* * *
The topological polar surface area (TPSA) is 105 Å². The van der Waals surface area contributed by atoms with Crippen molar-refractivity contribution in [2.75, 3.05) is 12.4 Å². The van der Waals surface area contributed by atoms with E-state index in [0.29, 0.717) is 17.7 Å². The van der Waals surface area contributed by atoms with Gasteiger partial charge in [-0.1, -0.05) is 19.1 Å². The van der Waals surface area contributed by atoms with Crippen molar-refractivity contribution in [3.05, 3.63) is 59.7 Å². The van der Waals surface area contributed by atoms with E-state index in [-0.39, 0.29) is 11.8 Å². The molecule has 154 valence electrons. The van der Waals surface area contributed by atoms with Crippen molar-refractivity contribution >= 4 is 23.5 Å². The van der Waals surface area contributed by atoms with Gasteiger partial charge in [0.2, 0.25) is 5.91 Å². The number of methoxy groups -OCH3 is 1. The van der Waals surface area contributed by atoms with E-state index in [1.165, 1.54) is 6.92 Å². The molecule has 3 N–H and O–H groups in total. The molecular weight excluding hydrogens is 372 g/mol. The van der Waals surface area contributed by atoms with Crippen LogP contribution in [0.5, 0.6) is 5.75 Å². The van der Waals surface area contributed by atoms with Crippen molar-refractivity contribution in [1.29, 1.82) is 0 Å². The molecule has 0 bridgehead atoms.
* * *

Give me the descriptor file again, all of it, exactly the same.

The topological polar surface area (TPSA) is 105 Å². The van der Waals surface area contributed by atoms with Crippen molar-refractivity contribution in [2.75, 3.05) is 12.4 Å². The van der Waals surface area contributed by atoms with E-state index in [0.29, 0.717) is 17.7 Å². The van der Waals surface area contributed by atoms with Gasteiger partial charge in [-0.1, -0.05) is 19.1 Å². The van der Waals surface area contributed by atoms with Crippen molar-refractivity contribution in [3.05, 3.63) is 59.7 Å². The van der Waals surface area contributed by atoms with E-state index in [-0.39, 0.29) is 11.8 Å². The molecule has 154 valence electrons. The van der Waals surface area contributed by atoms with Crippen molar-refractivity contribution >= 4 is 23.5 Å². The van der Waals surface area contributed by atoms with Gasteiger partial charge in [0.2, 0.25) is 5.91 Å². The number of methoxy groups -OCH3 is 1. The van der Waals surface area contributed by atoms with E-state index in [1.165, 1.54) is 6.92 Å². The molecule has 3 N–H and O–H groups in total. The molecular weight excluding hydrogens is 372 g/mol. The van der Waals surface area contributed by atoms with Crippen LogP contribution in [0.5, 0.6) is 5.75 Å². The van der Waals surface area contributed by atoms with Crippen molar-refractivity contribution in [1.29, 1.82) is 0 Å². The molecule has 0 bridgehead atoms.